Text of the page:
Gonzo Marketing:Winning Through Worst Practices The Bombast Transcripts: Rants and Screeds of RageBoy
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Tuesday, September 21, 2004
which would be one which...
or: who's on first?
It would be too complicated (read, lengthy, boring and blood-pressure-raising [mine; I don't know about yours]) to explain how I came across this British site called Antidote: campaign for emotional literacy. It could have benefited from some plain old unemotional literacy. "Antidote's mission statement is to promote emotional literacy across all sections of society." No, no, no. You see, that's your mission. Saying so is your mission statement. Even in the interests of brevity, you cannot put both in the same sentence. Do you understand this? Do you understand how I feel about this? But maybe that's just me. Well, yeah... who the fuck else would it be? You think I'm ghost-writing this shit for myself, then stepping back to consider whether I'm being fair? Did you just arrive, perhaps? Did you get here by searching up "self-esteem" on Google and think you'd found the motherlode? Maybe a brief in-context example will set you straight. This Antidote site is the hare-braindest pile of regurgitated pig swill I've ever come across. And that, my friends, is genuinely saying something. I suspect it all comes from Daniel Goleman and his fatuous spew about Emotional Intelligence. I can't bring myself to read it. Just the cover makes me want to retch. And possibly knowing that Goleman was once El Presidente of the Transpersonal Psychology Association. Oooh! And has teamed up with the Dali Llama to tell us more and more about some useless information. The Dali Llama, that whore. He'd team up with Susie Fucking Bright if he thought he could get his kisser on yet another book cover. Christ, he's worse than Oprah! Hey, I know! I'm going to start a racist humor magazine called Okra and put Aunt Jemima on every motherfucking cover.

So much for the blood pressure. Anyway nevermind. Listen to this crap. If this is the Antidote, give me the Poison, quick!


[yada yada yada yada...]

To develop a more emotionally literate society, we need to convince policy-makers, business leaders and everyone else to value and implement the four pillars of an emotionally literate society, which would be one which [my italics]

  • Strives to value people for who they are, and enables them to realise the many dimensions of themselves
  • Creates opportunities for people to appreciate the diverse views, feelings and values of one another.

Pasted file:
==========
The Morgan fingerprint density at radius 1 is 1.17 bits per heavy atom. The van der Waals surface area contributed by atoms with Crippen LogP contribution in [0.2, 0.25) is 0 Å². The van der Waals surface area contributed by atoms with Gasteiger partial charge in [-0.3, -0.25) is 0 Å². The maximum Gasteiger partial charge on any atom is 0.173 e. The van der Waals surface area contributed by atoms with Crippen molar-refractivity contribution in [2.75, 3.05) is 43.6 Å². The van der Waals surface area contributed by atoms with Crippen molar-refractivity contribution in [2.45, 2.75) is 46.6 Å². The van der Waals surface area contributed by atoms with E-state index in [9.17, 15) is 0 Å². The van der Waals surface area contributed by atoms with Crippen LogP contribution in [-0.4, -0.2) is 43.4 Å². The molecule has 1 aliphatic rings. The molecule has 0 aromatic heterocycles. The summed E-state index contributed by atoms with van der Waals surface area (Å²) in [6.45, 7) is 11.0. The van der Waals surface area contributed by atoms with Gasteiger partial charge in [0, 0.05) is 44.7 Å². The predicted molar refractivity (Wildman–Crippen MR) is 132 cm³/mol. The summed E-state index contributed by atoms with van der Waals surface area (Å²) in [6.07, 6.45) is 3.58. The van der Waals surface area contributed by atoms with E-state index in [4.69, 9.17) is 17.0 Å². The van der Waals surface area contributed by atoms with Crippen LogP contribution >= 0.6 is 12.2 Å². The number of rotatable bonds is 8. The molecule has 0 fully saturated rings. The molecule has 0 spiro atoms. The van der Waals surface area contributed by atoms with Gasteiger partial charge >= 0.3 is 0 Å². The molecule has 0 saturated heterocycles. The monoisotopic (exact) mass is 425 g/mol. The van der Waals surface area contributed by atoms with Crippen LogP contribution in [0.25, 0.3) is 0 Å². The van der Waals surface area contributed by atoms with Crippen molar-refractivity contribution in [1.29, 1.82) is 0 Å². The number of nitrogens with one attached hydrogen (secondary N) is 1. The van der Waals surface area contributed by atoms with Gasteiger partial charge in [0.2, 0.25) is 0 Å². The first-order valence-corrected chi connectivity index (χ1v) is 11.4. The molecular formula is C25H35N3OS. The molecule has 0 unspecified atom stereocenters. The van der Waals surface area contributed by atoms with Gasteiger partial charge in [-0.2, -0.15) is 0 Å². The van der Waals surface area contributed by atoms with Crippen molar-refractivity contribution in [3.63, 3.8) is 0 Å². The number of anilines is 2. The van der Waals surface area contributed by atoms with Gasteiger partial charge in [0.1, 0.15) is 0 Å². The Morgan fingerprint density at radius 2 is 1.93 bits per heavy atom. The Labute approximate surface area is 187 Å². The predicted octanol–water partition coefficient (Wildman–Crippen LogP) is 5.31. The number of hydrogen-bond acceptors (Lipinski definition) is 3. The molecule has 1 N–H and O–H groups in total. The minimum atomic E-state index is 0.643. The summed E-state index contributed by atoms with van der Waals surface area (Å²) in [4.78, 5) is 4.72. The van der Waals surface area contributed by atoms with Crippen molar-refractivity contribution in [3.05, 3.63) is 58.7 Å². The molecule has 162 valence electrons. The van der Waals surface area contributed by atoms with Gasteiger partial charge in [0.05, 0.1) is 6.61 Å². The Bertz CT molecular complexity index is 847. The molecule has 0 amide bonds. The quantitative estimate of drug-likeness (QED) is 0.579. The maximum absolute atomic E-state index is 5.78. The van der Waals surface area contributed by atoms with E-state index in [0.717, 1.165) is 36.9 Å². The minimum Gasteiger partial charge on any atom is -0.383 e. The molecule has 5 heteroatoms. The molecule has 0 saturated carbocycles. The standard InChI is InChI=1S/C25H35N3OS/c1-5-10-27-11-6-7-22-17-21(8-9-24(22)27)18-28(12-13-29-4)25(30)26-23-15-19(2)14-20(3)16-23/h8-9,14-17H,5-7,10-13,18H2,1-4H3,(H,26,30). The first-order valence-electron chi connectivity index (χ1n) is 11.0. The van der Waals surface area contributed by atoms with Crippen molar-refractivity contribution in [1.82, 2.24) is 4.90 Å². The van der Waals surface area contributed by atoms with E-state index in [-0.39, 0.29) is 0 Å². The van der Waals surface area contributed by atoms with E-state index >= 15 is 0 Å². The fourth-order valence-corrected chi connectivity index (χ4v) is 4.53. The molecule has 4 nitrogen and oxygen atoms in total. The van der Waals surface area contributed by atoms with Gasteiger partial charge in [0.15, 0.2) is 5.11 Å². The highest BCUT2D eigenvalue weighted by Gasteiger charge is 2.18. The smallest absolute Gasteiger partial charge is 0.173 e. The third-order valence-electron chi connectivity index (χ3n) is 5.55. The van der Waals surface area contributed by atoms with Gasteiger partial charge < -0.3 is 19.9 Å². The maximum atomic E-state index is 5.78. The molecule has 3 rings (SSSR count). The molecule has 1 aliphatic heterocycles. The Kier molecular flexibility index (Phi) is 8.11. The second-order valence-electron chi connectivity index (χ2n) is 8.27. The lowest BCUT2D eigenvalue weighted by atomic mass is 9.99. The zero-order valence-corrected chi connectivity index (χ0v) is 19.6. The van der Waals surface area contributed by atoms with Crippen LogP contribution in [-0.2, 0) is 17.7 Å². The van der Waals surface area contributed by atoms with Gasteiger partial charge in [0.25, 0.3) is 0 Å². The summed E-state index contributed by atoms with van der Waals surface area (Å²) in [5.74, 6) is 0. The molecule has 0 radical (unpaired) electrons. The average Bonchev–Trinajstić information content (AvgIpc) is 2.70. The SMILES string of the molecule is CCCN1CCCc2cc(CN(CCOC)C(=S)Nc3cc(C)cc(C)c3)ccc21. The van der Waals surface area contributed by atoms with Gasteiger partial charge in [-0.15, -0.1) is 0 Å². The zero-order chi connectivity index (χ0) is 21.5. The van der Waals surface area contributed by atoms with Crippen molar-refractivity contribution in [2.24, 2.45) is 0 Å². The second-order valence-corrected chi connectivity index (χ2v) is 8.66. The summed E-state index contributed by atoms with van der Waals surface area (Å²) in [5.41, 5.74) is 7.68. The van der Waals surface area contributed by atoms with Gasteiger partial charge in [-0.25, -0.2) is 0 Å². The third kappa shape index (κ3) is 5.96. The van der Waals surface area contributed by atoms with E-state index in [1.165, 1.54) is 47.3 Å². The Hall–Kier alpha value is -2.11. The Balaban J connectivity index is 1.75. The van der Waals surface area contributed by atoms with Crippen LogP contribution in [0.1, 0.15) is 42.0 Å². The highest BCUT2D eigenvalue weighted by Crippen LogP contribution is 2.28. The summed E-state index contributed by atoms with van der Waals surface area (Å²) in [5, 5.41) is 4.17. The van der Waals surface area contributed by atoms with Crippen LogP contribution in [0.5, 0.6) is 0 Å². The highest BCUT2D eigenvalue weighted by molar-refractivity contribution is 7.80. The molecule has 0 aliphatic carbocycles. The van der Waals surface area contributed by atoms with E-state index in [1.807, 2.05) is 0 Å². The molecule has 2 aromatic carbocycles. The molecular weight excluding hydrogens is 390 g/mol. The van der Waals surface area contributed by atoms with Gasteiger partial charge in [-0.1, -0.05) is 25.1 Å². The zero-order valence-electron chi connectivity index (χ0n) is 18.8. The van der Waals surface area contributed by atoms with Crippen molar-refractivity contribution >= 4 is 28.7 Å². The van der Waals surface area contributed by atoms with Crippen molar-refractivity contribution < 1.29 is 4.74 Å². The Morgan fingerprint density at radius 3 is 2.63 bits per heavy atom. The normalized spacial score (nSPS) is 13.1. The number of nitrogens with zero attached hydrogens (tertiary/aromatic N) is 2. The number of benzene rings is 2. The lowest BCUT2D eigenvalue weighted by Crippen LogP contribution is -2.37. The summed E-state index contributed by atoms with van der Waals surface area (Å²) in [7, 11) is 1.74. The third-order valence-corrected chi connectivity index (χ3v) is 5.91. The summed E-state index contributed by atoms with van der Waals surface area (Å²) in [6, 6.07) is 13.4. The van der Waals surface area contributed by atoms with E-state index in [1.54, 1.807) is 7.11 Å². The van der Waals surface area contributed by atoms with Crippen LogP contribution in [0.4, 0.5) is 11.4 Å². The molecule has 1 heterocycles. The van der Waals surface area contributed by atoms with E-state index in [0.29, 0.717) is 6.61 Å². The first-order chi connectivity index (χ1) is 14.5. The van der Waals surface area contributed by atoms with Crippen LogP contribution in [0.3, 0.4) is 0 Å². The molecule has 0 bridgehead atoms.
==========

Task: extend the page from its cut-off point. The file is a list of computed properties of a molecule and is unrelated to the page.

• Ensures that real dialogue takes place between leaders and those who are affected by their decisions.
  • Attends to the long-term emotional and social consequences of all our decisions and actions.

4:33 AM | link |

Sunday, September 19, 2004
risky business
interpersonal terrorism
"Love is always a risk." - personal communication

Risk (Key Ideas) by Deborah Lupton

I guess I've been out of the academy too long, because far from "often being told we are now living in a 'risk society'," I never came across this term until about two days ago, linking to the "also boughts" on Ziggy Bauman's Amazon pages. I suppose I should call him Zygmunt, but the Spiders from Mars association is just too strong. And then there was Ulrich Beck. And then, as so often happens, a whole new unsuspected world opens up, and it seems everyone but you has been talking about risk all along. "My god, you mean you haven't read Mary Douglas's seminal work Purity and Danger: An Analysis of the Concepts of Pollution and Taboo?" Well, no. I keep trying to tell you I never read any of them. However, it is sitting right here somewhere under a massive stack of other books on my coffee-table-cum-starship-command-deck and if I just reach... umf... over... argh... Ah yes, here it is. And now that you mention it, yes, I do remember looking at it for the longest time, but nothing was clicking. I thought it was about how you could get the flu from those nasty British telephones if someone sneezed right into the blower and you, well... I dunno, if you licked it or something. Which I must say, didn't strike me as all that plausible. I guess I have to admit that just staring at the cover -- for however long, and I stared intently for quite some goodly time -- would never have alerted me that what was inside was a key to "one of today's major sociocultural concepts." Shit. It's getting to be a devil of a job to keep up.